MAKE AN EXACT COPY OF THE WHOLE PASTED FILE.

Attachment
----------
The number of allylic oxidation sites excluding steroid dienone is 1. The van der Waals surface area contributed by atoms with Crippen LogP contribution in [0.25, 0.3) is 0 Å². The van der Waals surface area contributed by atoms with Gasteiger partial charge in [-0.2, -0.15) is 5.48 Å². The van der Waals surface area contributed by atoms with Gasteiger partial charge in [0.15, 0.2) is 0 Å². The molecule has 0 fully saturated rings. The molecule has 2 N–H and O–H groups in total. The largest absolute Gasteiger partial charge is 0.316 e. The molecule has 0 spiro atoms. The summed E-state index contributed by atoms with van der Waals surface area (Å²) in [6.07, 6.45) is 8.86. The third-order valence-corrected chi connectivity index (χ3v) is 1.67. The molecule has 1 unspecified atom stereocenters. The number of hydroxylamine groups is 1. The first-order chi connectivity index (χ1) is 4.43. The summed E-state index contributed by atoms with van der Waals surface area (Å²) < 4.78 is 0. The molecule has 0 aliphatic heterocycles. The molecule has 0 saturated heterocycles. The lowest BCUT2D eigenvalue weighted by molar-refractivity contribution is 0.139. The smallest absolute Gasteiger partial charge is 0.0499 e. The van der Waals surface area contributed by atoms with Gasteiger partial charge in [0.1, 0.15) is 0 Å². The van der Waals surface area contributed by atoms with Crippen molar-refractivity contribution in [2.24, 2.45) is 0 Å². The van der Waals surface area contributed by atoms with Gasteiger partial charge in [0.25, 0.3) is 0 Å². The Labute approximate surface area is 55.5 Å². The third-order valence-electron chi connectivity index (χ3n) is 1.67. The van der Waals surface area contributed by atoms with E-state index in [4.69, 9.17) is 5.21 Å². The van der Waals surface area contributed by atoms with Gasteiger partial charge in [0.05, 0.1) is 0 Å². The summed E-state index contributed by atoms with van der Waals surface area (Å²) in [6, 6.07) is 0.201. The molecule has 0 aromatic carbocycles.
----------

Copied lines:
The number of allylic oxidation sites excluding steroid dienone is 1. The van der Waals surface area contributed by atoms with Crippen LogP contribution in [0.25, 0.3) is 0 Å². The van der Waals surface area contributed by atoms with Gasteiger partial charge in [-0.2, -0.15) is 5.48 Å². The van der Waals surface area contributed by atoms with Gasteiger partial charge in [0.15, 0.2) is 0 Å². The molecule has 0 fully saturated rings. The molecule has 2 N–H and O–H groups in total. The largest absolute Gasteiger partial charge is 0.316 e. The molecule has 0 spiro atoms. The summed E-state index contributed by atoms with van der Waals surface area (Å²) in [6.07, 6.45) is 8.86. The third-order valence-corrected chi connectivity index (χ3v) is 1.67. The molecule has 1 unspecified atom stereocenters. The number of hydroxylamine groups is 1. The first-order chi connectivity index (χ1) is 4.43. The summed E-state index contributed by atoms with van der Waals surface area (Å²) < 4.78 is 0. The molecule has 0 aliphatic heterocycles. The molecule has 0 saturated heterocycles. The lowest BCUT2D eigenvalue weighted by molar-refractivity contribution is 0.139. The smallest absolute Gasteiger partial charge is 0.0499 e. The van der Waals surface area contributed by atoms with Gasteiger partial charge in [0.1, 0.15) is 0 Å². The van der Waals surface area contributed by atoms with Crippen molar-refractivity contribution in [2.24, 2.45) is 0 Å². The van der Waals surface area contributed by atoms with Gasteiger partial charge in [0.25, 0.3) is 0 Å². The Labute approximate surface area is 55.5 Å². The third-order valence-electron chi connectivity index (χ3n) is 1.67. The van der Waals surface area contributed by atoms with E-state index in [4.69, 9.17) is 5.21 Å². The van der Waals surface area contributed by atoms with Gasteiger partial charge in [0.05, 0.1) is 0 Å². The summed E-state index contributed by atoms with van der Waals surface area (Å²) in [6, 6.07) is 0.201. The molecule has 0 aromatic carbocycles.